Virginia through the years.
From Shannon Johnson, Reference and Instruction Librarian:
There are so many memories it's really hard to pick one thing. I always got the impression that she wasn't quite ready to retire.
I think she may have finally agreed, in part, so that Graham Fredrick and I could have full-time positions at the Service Desk.
I'll never forget the first day after her retirement that I came in and sat at her desk (her desk, which in my mind it still is.) I was
a nervous wreck, becoming supervisor to people I'd been co-workers with and trying to fill her enormous shoes. I went to look
for a pen and when I opened the drawer she'd labeled every single thing in it with tiny little stickers with my name on it. Even
the pen had a little flag on it with my name, all typed on her typewriter. It was a so VIRGINIA thing to do. She was always there
when you needed her, always supportive and encouraging and she found a way to tell me I was where I belonged even though
she wasn't physically there. She knew I'd have a difficult time trying to "be Virginia" and I think it was her way of letting me
know it was going to be okay. When I asked Graham, she'd labeled things for him too. It was like getting a hug from a
distance. And nothing was better than a hug from Virginia to perk up your day.
Special Needs Funds Application Deadline Changed
Special Needs Funds grant applications will be due March 15, 2011, instead of April 1, 2011 — two week earlier than in past
years. The Faculty Senate Library Subcommittee recommended the deadline change to give the librarians and committee
members more time to evaluate the requests and work with individual faculty to answer any questions they may have about
their request before the applications are submitted and reviewed. This extra time will allow the Senate Library Subcommittee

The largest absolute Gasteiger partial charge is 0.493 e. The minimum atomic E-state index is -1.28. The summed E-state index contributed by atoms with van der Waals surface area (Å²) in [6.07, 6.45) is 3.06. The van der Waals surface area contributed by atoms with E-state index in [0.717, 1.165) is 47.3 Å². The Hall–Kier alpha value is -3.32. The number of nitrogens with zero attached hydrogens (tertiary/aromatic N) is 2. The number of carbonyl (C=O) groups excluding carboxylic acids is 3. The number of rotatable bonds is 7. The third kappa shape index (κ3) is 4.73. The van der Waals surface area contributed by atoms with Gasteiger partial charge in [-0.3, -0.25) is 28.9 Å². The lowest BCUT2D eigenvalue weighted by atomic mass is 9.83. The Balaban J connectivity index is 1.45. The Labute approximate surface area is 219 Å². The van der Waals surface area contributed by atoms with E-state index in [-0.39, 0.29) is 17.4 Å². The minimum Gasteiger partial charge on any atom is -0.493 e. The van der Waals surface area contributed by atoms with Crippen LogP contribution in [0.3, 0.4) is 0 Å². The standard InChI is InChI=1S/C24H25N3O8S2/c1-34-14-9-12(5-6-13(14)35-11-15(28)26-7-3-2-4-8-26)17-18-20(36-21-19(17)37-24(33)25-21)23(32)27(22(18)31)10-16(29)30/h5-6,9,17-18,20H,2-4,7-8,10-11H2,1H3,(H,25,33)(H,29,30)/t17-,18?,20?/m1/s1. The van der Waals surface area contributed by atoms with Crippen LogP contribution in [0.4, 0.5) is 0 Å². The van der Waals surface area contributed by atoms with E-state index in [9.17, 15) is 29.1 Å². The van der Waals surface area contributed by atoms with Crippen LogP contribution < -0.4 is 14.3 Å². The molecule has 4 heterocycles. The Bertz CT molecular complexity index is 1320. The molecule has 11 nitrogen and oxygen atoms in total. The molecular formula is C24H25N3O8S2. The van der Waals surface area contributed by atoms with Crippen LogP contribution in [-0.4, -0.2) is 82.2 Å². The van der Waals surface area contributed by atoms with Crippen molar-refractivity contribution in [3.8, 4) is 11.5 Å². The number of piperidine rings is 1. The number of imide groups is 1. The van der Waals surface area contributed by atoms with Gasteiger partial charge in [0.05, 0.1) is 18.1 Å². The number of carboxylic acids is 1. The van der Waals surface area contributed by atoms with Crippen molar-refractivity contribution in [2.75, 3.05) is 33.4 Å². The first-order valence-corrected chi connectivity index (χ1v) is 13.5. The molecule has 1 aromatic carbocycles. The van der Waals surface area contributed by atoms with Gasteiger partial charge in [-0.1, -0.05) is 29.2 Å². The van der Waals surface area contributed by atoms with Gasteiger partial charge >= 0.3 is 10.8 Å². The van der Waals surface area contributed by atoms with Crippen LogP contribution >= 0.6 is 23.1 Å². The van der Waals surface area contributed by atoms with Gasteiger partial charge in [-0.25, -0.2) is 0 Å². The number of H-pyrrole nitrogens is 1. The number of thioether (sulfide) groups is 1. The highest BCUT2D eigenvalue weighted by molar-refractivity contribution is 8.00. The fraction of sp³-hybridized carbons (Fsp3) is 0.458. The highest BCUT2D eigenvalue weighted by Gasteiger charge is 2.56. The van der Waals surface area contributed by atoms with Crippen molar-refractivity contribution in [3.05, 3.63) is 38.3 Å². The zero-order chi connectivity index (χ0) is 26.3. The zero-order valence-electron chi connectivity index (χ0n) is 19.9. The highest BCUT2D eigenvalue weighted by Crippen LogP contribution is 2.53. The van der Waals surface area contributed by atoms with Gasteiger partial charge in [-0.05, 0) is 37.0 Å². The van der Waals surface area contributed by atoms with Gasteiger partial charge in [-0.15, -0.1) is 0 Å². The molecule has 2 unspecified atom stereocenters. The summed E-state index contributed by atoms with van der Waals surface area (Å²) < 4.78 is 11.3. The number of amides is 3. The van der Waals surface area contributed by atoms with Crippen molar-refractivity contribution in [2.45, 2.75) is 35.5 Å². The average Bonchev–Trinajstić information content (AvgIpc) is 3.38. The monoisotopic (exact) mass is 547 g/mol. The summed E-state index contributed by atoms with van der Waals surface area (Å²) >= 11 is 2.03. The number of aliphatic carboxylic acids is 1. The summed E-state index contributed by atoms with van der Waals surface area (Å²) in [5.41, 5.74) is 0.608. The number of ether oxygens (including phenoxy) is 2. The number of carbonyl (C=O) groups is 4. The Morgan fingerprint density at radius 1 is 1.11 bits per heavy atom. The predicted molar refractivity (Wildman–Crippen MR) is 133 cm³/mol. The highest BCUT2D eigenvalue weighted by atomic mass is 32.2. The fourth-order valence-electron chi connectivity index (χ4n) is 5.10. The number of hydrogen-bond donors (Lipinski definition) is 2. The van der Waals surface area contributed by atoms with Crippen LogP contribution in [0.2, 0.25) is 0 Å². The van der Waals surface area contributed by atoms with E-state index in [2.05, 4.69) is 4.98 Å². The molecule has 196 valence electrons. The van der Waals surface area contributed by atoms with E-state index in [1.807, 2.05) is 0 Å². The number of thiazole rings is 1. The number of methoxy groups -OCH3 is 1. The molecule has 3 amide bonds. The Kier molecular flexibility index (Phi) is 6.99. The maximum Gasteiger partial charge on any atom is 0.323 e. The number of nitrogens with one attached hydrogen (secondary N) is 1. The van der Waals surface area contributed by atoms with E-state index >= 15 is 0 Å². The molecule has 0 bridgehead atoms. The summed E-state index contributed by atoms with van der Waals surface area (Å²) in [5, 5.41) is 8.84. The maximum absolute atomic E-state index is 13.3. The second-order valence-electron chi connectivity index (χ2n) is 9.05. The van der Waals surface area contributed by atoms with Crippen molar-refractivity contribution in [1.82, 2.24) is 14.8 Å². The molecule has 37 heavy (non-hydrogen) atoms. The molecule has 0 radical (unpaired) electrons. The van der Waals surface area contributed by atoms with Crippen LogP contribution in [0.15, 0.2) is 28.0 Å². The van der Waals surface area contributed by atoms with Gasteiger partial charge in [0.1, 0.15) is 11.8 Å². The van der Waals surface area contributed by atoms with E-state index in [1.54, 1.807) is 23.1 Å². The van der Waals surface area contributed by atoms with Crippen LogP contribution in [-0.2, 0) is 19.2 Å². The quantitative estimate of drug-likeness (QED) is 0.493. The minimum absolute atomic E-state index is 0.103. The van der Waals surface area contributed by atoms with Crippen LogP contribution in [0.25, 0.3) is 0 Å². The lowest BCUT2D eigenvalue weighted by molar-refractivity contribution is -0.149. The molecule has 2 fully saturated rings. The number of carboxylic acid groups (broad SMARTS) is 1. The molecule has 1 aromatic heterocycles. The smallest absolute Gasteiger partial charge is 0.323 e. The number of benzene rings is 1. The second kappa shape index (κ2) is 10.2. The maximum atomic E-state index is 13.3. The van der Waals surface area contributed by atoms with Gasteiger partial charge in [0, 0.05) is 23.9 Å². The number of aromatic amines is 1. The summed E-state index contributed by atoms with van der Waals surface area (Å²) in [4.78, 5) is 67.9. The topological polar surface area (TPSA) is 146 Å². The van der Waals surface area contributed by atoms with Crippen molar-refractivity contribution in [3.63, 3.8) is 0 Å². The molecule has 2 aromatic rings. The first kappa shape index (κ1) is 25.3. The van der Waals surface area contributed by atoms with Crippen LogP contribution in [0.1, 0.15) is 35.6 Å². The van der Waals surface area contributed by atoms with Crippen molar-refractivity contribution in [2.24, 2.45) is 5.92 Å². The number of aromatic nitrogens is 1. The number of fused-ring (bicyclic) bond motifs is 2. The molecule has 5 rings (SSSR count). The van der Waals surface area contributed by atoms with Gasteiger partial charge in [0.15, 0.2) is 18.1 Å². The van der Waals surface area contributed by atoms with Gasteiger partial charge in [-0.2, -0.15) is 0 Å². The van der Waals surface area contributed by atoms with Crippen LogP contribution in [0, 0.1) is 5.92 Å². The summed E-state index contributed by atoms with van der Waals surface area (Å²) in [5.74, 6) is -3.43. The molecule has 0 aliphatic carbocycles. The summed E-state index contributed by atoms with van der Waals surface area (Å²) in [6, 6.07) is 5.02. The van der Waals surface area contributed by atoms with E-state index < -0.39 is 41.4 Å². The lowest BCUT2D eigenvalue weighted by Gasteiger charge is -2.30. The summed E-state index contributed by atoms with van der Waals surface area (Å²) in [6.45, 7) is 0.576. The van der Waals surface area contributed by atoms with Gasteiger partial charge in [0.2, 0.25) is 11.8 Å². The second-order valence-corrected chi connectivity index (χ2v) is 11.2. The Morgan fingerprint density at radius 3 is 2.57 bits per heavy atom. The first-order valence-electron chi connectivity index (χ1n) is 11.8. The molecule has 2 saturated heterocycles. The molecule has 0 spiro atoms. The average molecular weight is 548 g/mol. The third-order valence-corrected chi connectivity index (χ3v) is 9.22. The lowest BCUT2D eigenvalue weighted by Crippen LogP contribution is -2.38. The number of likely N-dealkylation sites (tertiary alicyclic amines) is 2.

to meet prior to the last week of the semester to approve the grant applications and send letters of award to applicants.
Please address questions to the chair of the Faculty Senate Library Subcommittee, Suzanne Lavere, firstname.lastname@example.org.
Guidelines and online submission forms can be found on the library's Web site under Library Information > Collections >
Volume 3, Issue 3
Quiet Study Zones
Attention students! When you get serious about studying, finding the right place to work can help you stay focused and
productive. Helmke Library has study space for every mood and occasion.
The library's third floor has been designated as the quiet floor. New signs have been hung to inform everyone. Study tables
may be found in the northwest corner and along the east wall, next to the shelving for oversized art books. Individual study
carrels are located along the outside walls.
Groups of students who would like to get together to discuss assignments are encouraged to make use of the new group study
rooms on second floor. Group study tables and group computer work stations are located on second and fourth floors.
Whatever kind of study space works best for you, you can count on doing your best work in the library.
Getting Beaned at the Library!
It happens about this time every semester. Students begin spending many hours in the library studying for their final exams.
As part of our efforts to support them during this stressful time, we decided to bean them.
Actually, Helmke Library's Dean Cheryl Truesdell and IPFW's Vice Chancellor for Student
Affairs George McClellan are providing cups of coffee and a choice of healthy snacks at the
Coffee/Study Break Table. Located near the main entrance to Helmke Library, the table
will be open this semester during the first four evenings of finals week. Although our main
focus is on helping students remain alert and motivated, the Coffee/Study Break Table is
open to the entire IPFW community. Smiling faces from Academic Advising, the Academic
Success Center, and Career Services are just a few of the folks who volunteer to serve up
cups of java. As the completion of another semester quickly approaches, we are getting
ready to provide gallons of coffee, bushels of apples, and a large assortment of other
snacks. So stop by the library between 5:00-9:00 p.m. on Sunday, December 12 through Wednesday, December 15, and
prepare to get beaned!
Adopt-a-Book / Adopt-a-Periodical Donors
The library wishes to recognize and thank the following individuals for their donations to the library's Adopt-a-Book / Adopt-a-
Periodical program: Book fund donations – John Auld, Diane Behrens, Stephan and Susan Mahrt, Ronald Matheis, Daniel and
Stacey Adams; Periodical fund donations - Mary Ann Metry